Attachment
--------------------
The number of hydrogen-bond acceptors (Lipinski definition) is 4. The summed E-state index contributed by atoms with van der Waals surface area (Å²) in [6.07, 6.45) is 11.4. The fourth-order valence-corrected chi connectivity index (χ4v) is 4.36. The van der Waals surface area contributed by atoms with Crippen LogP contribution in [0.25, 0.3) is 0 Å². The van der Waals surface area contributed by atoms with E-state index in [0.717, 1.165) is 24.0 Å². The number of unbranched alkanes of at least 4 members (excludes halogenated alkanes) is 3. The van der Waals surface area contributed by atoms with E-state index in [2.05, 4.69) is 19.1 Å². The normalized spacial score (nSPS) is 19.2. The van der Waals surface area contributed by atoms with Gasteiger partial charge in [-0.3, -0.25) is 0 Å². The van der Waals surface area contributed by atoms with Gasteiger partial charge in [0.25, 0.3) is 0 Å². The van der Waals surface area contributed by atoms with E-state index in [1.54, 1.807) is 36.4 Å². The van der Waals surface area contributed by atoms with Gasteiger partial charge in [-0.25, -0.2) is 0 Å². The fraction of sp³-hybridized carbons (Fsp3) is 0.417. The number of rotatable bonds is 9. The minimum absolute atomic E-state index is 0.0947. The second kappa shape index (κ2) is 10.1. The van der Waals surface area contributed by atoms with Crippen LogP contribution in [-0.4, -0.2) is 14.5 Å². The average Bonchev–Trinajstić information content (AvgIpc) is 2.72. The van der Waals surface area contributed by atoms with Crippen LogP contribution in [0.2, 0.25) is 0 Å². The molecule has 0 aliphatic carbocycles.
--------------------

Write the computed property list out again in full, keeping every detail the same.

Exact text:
The number of hydrogen-bond acceptors (Lipinski definition) is 4. The summed E-state index contributed by atoms with van der Waals surface area (Å²) in [6.07, 6.45) is 11.4. The fourth-order valence-corrected chi connectivity index (χ4v) is 4.36. The van der Waals surface area contributed by atoms with Crippen LogP contribution in [0.25, 0.3) is 0 Å². The van der Waals surface area contributed by atoms with E-state index in [0.717, 1.165) is 24.0 Å². The number of unbranched alkanes of at least 4 members (excludes halogenated alkanes) is 3. The van der Waals surface area contributed by atoms with E-state index in [2.05, 4.69) is 19.1 Å². The normalized spacial score (nSPS) is 19.2. The van der Waals surface area contributed by atoms with Gasteiger partial charge in [-0.3, -0.25) is 0 Å². The van der Waals surface area contributed by atoms with Gasteiger partial charge in [0.25, 0.3) is 0 Å². The van der Waals surface area contributed by atoms with E-state index in [1.54, 1.807) is 36.4 Å². The van der Waals surface area contributed by atoms with Gasteiger partial charge in [-0.25, -0.2) is 0 Å². The fraction of sp³-hybridized carbons (Fsp3) is 0.417. The number of rotatable bonds is 9. The minimum absolute atomic E-state index is 0.0947. The second kappa shape index (κ2) is 10.1. The van der Waals surface area contributed by atoms with Crippen LogP contribution in [-0.4, -0.2) is 14.5 Å². The average Bonchev–Trinajstić information content (AvgIpc) is 2.72. The van der Waals surface area contributed by atoms with Crippen LogP contribution in [0.2, 0.25) is 0 Å². The molecule has 0 aliphatic carbocycles.